A refreshingly coiffed, to the sound of drums and flute Palestinian The groom dances with his brothers, cousins and friends, eagerly waiting for his bride to arrive in her shimmering gown.
It could have been a normal Gaza Apart from the wedding venue – not a spectacular seaside hall, but in a narrow street Al-Rimal neighborhood of Gaza City.
Welcome to Gaza’s New Age Weddings: They are small due to the extent of the crowd, they are excluded, and they end early to hit the curfew.
And they are much cheaper than usual.
The groom said, “I am not completely happy because I would like to celebrate it in a wedding hall,” Mohammad Ahmed Ashour, Wearing blazer and burgundy tie.
But for his family, the 24-year-old businessman told AFP between the dances, parade-down napiels have also made welcome savings during times of financial tightness.
Weddings in the Palestinian coastal enclave typically have exceptional cases, held in large halls that dot the Mediterranean coast.
Despite poverty and unemployment rates of about 50 percent before the epidemic, many Gazans spend several thousand dollars at weddings.
This year the virus has further affected the economy in the strip, which has been under Israeli blockade since 2007, and is currently spreading rapidly in Gaza.
The infection has increased manifold in recent weeks and has been warned by Ahmad al-Jadba, a doctor at Shifa Hospital in Gaza City.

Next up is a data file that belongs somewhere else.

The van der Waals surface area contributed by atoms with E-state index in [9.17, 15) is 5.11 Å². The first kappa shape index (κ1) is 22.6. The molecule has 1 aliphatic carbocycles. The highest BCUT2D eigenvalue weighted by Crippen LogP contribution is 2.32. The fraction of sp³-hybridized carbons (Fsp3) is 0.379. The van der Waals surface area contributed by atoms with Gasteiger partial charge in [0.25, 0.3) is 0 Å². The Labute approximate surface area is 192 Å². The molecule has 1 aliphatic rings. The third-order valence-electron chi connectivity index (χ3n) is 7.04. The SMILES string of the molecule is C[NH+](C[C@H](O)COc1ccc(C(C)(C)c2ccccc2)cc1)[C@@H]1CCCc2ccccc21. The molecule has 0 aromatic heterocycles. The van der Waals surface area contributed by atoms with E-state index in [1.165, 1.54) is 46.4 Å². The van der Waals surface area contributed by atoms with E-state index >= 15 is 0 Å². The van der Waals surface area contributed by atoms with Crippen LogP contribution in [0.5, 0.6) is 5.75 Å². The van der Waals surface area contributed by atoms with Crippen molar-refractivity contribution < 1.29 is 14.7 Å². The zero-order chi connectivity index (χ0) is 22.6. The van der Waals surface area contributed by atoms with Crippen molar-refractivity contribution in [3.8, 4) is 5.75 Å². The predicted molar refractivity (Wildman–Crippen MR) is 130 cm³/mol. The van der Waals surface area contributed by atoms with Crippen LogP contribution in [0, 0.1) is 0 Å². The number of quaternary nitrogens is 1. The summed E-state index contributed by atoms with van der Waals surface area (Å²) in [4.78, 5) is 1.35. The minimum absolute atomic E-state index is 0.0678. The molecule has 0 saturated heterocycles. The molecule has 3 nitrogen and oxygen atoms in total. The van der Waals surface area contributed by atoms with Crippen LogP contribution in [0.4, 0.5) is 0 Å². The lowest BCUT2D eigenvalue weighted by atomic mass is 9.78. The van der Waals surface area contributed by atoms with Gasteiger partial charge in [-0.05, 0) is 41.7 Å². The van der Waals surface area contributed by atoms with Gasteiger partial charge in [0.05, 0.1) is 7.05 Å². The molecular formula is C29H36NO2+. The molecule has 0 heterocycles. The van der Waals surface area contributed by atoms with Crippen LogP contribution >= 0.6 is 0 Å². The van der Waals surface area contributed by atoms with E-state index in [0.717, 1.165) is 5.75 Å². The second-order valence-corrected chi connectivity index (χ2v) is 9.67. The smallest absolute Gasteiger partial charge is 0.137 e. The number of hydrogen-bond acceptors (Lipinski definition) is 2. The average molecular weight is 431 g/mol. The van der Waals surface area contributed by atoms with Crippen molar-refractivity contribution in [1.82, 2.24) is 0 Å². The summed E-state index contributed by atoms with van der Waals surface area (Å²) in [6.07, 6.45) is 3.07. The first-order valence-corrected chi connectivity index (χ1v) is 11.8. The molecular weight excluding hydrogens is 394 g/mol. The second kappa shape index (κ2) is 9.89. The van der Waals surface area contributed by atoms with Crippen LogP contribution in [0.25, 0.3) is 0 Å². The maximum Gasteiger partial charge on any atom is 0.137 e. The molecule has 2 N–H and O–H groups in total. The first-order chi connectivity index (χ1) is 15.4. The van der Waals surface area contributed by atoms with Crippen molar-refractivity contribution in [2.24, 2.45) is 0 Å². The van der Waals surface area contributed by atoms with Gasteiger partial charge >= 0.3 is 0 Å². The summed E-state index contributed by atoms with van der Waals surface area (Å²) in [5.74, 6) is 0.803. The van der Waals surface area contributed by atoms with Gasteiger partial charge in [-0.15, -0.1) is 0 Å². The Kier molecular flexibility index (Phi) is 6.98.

To prevent the spread of coronaviruses, the Islamic group Hamas that runs the strip has banned large indoor bans elsewhere, like the authorities.
Families have been forced to perform small weddings in less-than-fair settings – streets and backyards – but saved the bundles in the process.
Ashore said that these days a lot of couples opt for scale-back day-time nappies that take “a little over an hour”.
Once Esho’s wedding was over, the musicians – three percussion and a player of the traditional reed flute – headed home before the evening curfew.
He had more performances recorded for the next day, as his small, travel business is now thriving.
After a few days they went in Jabaliya, A town north of the bar for marriage Ahmed Omar Khalla, A 28-year-old postman.
Khalla said that for him too, the time is good: “There is no work, no money, but we have saved a lot by getting married now,” he told AFP.
She was raising her bride from a beauty salon called “Al-All Al-Ain”, an Islamic expression referring to the beautiful eyes of the women of heaven.
Its proprietor, FadwiConfirmed that “many young couples prefer to marry during the Corona period because the costs are low.” They do not have to rent wedding halls or give them to big amateurs. “
Phadvi has changed his business hours to accommodate the new routine as Hamas police patrols enforce night-time curfews.
“We now start work around 7:00 am,” he said, “because people only get married in ceremonies until 5:00 pm.”